March/April 1997
Social Fund Isn't Really a Ponzi Scheme of IOUs
Social Security: Sorting Fact from Fiction

By David Langer

Enormous potential business income is at stake under the two privatization proposals considered by the Social Security Advisory Council. If Old-Age, Survivors, and Disability Insurance (OASDI) were privatized, annual investment management, brokerage, and administrative expenses for individual investment accounts would rise to $14 billion by 2010, assuming a worker contribution rate of 1.6 percent, and $44 billion if the rate is 5 percent. Ten years later, the numbers would mushroom to $45 billion and $141 billion, respectively. (Annual investment and administrative expenses are assumed to be 1 percent of assets and the inflation rate, 4 percent.)

The public thus needs to prepare itself to be inundated by an intensive media and political campaign waged by the entities with a stake in the potential profits from privatization. The message will be, as it has been for many years now, that OASDI is slipping rapidly into bankruptcy, and there won't be enough money to pay the benefits for today's young people (who don't get their "money's worth" anyway). Remedies offered to date include cutting benefits, raising the retirement age, setting up separate 401(k)-type accounts for all workers, and investing part of the OASDI trust funds in equities.

Well, OASDI isn't your typical employer retirement, life, and disability insurance plan. It covers 141 million workers, plus their dependents, and pays an average monthly benefit of $671 to 43 million retirees and beneficiaries-about $350 billion annually. Congress could be making a serious, if not irretrievable, error if members rush to a hasty solution for OASDI's perceived problems.

In fact, it's expected that OASDI's trust funds will be able to pay full benefits until the year 2030, which suggests that a year or two of study and discussion of the issues and solutions is in order.

The best way to begin a study, of course, is by examining the validity of the criticisms leveled against OASDI.

Table 1
Key Years for OASDI operations (billions)
Year Income Interest Total Income Outgo Surplus Assets 12/31
1996 $392 $41 $433 $358 $75 $577
2011 $873 $147 $1020 $857 $164 $2471
2013 $973 $167 $1139 $986 $154 $2786
2019 $1338 $202 $1540 $1528 $12 $3306
2020 $1409 $202 $1611 $1641 $-30 $3275
2029 $2249 $22 $2271 $2959 $-687 $86

2011 Surplus peak is attained of $164 billion.
2013 Outgo exceeds income for first time, before interest is added.
2019 Assets reach high of $3,306 billion.
2020 Surplus is negative for first time; assets start to fall.
Treasuries need to be sold to meet benefit payments.
2029 Assets are positive for last time.

Surplus reduces unified budget defecit until 2019; Negative surplus increases it thereafter.
Data are based on intermediate assumptions used by Social Security actuaries (1995 report to Trustees).

Young people won't get their benefits
Those who maintain that OASDI is going bankrupt point to the projection of income versus outgo for its trust funds, which indicates a shortfall commencing in the year 2030. This forecast is based on the intermediate or "best estimates" of Social Security actuaries for the trust funds' Board of Trustees (Table 1). As a matter of definition, to call OASDI "bankrupt," its financial condition would have to be so impaired that it could no longer pay its debts (i.e., make benefit and expense payments in full) as they came due. However, OASDI's benefit payments are a statutory obligation of the federal government; the benefits must be paid. So bankruptcy isn't possible.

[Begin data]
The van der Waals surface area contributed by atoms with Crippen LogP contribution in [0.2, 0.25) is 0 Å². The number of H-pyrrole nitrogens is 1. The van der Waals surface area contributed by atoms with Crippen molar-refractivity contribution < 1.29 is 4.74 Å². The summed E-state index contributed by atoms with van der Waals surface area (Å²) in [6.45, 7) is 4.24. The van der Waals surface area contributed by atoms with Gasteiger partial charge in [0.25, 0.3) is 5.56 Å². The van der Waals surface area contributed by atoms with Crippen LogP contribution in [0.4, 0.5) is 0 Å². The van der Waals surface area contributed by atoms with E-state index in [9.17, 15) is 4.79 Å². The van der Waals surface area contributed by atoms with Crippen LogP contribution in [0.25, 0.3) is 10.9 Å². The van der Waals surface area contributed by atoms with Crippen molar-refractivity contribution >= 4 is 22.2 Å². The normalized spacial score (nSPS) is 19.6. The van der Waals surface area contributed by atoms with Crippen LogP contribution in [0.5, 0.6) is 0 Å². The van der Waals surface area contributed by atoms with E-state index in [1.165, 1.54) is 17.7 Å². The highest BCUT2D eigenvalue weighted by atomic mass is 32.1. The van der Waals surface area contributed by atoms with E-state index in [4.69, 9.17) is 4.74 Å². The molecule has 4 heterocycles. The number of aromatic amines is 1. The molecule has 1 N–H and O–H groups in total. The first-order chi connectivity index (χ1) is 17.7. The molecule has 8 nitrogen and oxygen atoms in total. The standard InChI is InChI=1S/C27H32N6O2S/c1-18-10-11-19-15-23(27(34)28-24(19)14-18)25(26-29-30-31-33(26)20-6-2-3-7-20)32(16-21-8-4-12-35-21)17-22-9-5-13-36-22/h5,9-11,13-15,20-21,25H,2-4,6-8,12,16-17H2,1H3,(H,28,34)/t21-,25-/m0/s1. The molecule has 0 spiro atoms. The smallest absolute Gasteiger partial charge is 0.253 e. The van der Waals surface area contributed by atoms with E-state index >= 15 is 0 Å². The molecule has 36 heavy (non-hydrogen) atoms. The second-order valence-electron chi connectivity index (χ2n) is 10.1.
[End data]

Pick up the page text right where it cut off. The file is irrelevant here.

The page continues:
Furthermore, and more appropriate in this case, the government can take action to correct projected imbalances between contributions and benefits, and there are measures that will accomplish this fairly easily. Robert J. Myers, former chief actuary of Social Security, has suggested to Congress that all that's required to keep the program on sound financial footing are gradual increases in the retirement age to 70 and starting in 2015, in the payroll tax rates to a total increase of 1 percent over a 20-year period.

Incremental change seems like wise policy. It's entirely possible that the economy will improve at some point, thereby creating additional jobs (and more highly paid ones), which will increase the inflow of contributions and mitigate the need for further changes.

OASDI clearly isn't a candidate for bankruptcy, and its estimated future financial ailments do not require strong medicine.

'Young workers don't get their money's worth.'
The "money's worth" or individual-equity argument is based on the savings account concept-getting back all your contributions, plus a reasonable rate of interest. But this comparison overlooks the simple truth that Social Security is a social insurance program and emphasizes benefit adequacy as well as individual equity. To achieve adequacy, benefits are deliberately skewed in favor of lower-paid employees.

In return, paying adequate benefits makes it less likely that means testing will be necessary for sustaining lower-income workers and their families upon retirement, disability, or death. Experience to date indicates that means testing is costly, intrusive, and damaging to self-esteem. Providing income sufficient to maintain at least a minimum lifestyle can also smooth family relations. If older people have enough money to live reasonably well, they're less likely to turn to their children for help-frequently a double whammy: humiliating to the parent and a source of potential resentment for financially strapped children.

The typical money's worth calculations are considerably enhanced by OASDI's policy of paying greater benefits to those who contributed little at the outset of Social Security and upon later benefit liberalizations. The intent is to avoid penalizing those who worked during the years that preceded the enactment of the program or its subsequent amendments.